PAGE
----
Europas can be fitted with either normal (tourer) wings made out of fiberglass, with 102 sq ft (9.5 m2) wing area and 13.43 lb/ft2 wing loading at MTOW, or motorglider wings, made from carbon fiber with a greater span. Since the fuselage is common to both motorglider and tourer then with both sets of wings the same fuselage can be configured as a tourer and a motorglider alternately. The wings can be removed for transportation or storage in five minutes.[11]

The Europa touring wing uses a unique Dykins 12% thickness/chord ratio airfoil designed by Don Dykins, who had been deputy Chief Aerodynamicist at Hawker Siddeley Aviation, and later technical director of British Aerospace and chief aerodynamicist on the European Airbus.[13]

The motorglider wing uses a different wing section, also designed by Dykins, with its center of pressure coincident with that of the smaller wing to ensure that the rudder and tailplane are equally effective with either. Wingspan is increased to 42 feet (13 m) bringing the wing area to 135 sq ft (12.5 m2). The motorglider wings are fitted with airbrakes rather than flaps.[14]

Development is also under way for wings suitable for a light-sport aircraft variant of Europa XS.[15]

The fuel tanks are located in the fuselage and have a capacity of 18 U.S. gallons (68 L; 15 imp gal) standard and 28 U.S. gallons (110 L; 23 imp gal) optional. This gives a range of 841 mi (1,353 km) standard or 1,256 mi (2,021 km) extended at economy cruise setting.[11] The plane can use AVGAS or MOGAS depending on engine requirements and national regulations. It is also possible to upgrade fuel capacity with the addition of extra fuel tanks.


Europa Classic
Originally called simply "Europa", this version is now known as the Classic and is easily recognised by its monowheel undercarriage. Kits for amateur building are no longer in production. The laminar-flow wings have foam cores that are skinned with glass fibre cloth and resin.[16] Some elements of the later Europa XS can be incorporated into a Classic and vice versa.[17] Europa builders invariably purchased the kit in stages, so some who had completed the fuselage were able to then opt for the quick-build Europa XS wings.
Europa XS
Introduced in 1997,[2] the Europa XS is available in two models – the Europa XS Monowheel and the Europa XS Trigear. The XS incorporates many incremental improvements over the Classic, including preformed hollow wings, a more streamlined cowling, extended tailwheel, enlarged baggage bay, and a smaller spinner that was easier to balance. These developments meant that Europa XS could now offer extra speed, range, baggage space and comfort. It was also designed to reduce the build-time and simplify building.[11][18][19]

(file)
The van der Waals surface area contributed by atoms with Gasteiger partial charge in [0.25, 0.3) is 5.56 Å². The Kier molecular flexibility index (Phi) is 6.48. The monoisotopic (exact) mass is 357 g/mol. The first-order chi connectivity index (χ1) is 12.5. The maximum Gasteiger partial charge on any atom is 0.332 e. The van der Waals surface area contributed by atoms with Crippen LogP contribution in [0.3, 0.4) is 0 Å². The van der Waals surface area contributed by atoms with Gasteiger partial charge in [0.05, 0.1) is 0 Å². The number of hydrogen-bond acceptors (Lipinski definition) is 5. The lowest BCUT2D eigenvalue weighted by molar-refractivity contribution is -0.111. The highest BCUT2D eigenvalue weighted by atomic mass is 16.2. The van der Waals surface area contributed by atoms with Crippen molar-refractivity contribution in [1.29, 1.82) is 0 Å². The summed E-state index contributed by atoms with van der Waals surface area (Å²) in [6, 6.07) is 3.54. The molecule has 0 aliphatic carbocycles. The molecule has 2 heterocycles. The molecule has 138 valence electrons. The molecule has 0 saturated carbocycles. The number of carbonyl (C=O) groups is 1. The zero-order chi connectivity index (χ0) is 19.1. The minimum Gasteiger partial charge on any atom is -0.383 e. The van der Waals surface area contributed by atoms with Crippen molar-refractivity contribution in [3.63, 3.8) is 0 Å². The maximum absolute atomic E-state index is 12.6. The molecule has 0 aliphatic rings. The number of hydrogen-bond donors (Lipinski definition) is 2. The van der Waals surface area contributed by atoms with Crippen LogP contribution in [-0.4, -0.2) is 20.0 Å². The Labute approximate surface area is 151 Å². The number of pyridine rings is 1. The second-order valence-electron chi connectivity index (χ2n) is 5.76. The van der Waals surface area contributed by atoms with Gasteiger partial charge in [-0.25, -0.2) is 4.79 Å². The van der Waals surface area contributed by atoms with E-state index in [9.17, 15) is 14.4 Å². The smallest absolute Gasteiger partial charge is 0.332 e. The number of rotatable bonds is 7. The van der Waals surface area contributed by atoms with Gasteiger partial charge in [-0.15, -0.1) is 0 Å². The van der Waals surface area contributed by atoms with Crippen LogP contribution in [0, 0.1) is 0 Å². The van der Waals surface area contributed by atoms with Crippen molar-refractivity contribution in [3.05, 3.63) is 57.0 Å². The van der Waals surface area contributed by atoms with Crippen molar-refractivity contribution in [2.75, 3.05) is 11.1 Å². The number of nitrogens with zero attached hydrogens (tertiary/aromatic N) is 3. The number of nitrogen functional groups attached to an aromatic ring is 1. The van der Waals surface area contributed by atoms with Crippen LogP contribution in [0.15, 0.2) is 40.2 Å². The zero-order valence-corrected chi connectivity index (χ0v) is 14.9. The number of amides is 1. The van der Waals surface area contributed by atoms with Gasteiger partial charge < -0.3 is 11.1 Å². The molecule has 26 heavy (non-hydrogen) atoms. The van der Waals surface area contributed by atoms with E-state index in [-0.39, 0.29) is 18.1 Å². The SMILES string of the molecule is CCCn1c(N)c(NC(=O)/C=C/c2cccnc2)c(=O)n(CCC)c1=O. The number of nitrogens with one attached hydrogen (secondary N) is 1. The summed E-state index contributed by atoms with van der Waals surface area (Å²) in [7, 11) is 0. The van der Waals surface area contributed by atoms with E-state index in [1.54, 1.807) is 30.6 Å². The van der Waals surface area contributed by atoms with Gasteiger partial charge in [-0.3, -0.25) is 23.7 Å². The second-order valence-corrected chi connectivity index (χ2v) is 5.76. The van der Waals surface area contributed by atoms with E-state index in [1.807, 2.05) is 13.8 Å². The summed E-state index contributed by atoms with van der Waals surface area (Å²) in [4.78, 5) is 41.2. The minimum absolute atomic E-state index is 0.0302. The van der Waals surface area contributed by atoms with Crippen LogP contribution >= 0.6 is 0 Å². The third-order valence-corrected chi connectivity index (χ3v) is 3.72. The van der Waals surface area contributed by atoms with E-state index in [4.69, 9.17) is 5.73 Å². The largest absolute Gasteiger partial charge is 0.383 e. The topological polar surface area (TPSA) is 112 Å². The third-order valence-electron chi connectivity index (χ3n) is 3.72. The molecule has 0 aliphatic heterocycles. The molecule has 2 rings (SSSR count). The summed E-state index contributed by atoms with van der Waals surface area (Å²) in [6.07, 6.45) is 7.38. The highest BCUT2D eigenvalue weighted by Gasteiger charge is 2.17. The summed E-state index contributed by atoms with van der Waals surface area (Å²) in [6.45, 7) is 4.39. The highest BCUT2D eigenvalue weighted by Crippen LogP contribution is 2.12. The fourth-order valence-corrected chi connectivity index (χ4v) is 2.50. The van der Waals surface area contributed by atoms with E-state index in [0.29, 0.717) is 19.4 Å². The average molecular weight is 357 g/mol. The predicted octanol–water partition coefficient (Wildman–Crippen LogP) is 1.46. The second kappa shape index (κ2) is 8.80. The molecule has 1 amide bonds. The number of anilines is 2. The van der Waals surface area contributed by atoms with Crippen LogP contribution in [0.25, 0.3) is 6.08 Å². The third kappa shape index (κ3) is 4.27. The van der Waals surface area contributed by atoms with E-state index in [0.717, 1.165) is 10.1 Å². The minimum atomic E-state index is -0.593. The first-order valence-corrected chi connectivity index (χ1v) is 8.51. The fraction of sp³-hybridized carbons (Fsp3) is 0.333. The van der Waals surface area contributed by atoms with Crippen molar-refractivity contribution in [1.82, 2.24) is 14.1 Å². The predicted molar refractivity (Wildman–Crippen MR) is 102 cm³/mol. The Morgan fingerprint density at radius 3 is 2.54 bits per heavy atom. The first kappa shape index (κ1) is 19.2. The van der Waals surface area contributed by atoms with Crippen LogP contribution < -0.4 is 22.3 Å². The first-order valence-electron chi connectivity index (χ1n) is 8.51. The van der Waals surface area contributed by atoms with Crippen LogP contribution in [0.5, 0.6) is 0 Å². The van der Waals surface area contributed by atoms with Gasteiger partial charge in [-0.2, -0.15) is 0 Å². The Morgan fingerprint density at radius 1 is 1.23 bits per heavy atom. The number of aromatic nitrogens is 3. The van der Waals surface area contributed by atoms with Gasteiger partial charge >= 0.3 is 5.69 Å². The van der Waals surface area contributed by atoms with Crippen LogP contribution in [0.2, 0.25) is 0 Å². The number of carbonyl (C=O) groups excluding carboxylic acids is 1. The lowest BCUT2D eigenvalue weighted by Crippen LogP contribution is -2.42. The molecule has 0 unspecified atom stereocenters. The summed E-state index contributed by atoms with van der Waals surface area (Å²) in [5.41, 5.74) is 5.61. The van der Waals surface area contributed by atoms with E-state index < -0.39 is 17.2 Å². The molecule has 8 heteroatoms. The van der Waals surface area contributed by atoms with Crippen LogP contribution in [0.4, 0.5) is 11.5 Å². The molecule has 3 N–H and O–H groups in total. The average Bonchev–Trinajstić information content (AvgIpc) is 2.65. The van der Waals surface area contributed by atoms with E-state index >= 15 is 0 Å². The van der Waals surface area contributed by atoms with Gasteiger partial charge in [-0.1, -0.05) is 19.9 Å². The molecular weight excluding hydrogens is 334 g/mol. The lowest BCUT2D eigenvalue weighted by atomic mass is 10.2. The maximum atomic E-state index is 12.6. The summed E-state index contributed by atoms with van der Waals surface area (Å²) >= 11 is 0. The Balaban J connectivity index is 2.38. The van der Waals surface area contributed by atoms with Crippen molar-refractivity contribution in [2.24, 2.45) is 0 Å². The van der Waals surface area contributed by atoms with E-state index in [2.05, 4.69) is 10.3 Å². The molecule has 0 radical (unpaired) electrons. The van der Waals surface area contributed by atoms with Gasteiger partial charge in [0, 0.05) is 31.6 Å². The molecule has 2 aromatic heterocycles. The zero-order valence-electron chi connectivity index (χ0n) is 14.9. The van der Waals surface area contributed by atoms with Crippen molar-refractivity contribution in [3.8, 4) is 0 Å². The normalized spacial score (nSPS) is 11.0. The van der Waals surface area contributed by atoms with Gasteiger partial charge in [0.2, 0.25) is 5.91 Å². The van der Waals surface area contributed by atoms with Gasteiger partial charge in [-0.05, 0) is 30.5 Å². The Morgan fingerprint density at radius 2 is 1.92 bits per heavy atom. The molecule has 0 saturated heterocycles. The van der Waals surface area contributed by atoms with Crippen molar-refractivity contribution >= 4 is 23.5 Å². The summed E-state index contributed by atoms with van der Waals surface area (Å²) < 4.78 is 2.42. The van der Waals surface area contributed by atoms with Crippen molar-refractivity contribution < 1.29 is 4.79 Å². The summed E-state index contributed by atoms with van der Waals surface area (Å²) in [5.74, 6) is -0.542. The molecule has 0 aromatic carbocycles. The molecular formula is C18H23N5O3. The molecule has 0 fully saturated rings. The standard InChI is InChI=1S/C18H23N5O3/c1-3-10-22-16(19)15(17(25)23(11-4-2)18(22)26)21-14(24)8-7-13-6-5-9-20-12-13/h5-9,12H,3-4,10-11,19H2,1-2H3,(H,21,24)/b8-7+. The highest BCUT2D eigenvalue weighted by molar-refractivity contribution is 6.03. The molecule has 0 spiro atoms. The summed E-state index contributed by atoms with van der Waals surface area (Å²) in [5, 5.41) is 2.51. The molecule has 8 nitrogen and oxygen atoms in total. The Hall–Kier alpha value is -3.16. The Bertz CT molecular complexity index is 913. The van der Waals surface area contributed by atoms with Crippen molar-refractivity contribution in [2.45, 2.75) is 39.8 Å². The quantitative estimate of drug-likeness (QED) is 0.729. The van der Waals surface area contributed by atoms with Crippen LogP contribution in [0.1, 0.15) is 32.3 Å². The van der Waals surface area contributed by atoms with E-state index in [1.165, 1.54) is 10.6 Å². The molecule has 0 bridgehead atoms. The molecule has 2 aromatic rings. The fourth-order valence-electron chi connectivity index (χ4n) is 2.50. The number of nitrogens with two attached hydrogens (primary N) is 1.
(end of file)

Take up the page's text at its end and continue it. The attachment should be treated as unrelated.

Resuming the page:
Europa Motorglider
Introduced in 1997.[2] Long span glider wings can be interchanged with the wings on the Europa XS Monowheel and Trigear.[20][21]
Europa LSA
The Europa light-sport aircraft has a new carbon fibre wing incorporating a leading-edge slot. The result is a wing weight reduction of 30%. It reduces the maximum takeoff weight to 1,320 lb (599 kg) with an empty weight of 520 lb (236 kg), giving a slightly increased payload.[18][19][22] A concept version appeared at Sun 'n Fun in May 2010 and the production aircraft debuted at AirVenture 2012.[23] The LSA was launched in the US at Sun n Fun April 2011.[24][25] As of April 2017, the design does not appear on the Federal Aviation Administration's list of approved special light-sport aircraft.[10]
Europa Taildragger
Some Europas with conventional taildragger configuration have been built. These are not "factory" versions, but they do have LAA approval.[citation needed] They are said to have easier handling than the monowheel version.[citation needed]


On 1 June 2007 a Europa Classic, registration G-HOFC, broke up during a flight over South Wales, United Kingdom, killing both occupants. The investigation indicated irregularities in the construction of the right wing attachment at the rear lift/drag pin. There was also evidence of movement of the tailplane surfaces beyond the normal range of movement.

As a result of the initial findings, the Light Aircraft Association released two Airworthiness Bulletins requiring immediate and repetitive inspections:[26]

  • PFA 247/FSB006 ‘Europa Classic and Europa XS Tailplane Flutter Avoidance and Integrity Of Tailplane Attachment’
  • PFA 247/FSB007 ‘Europa Classic Integrity of Wing Attachment’.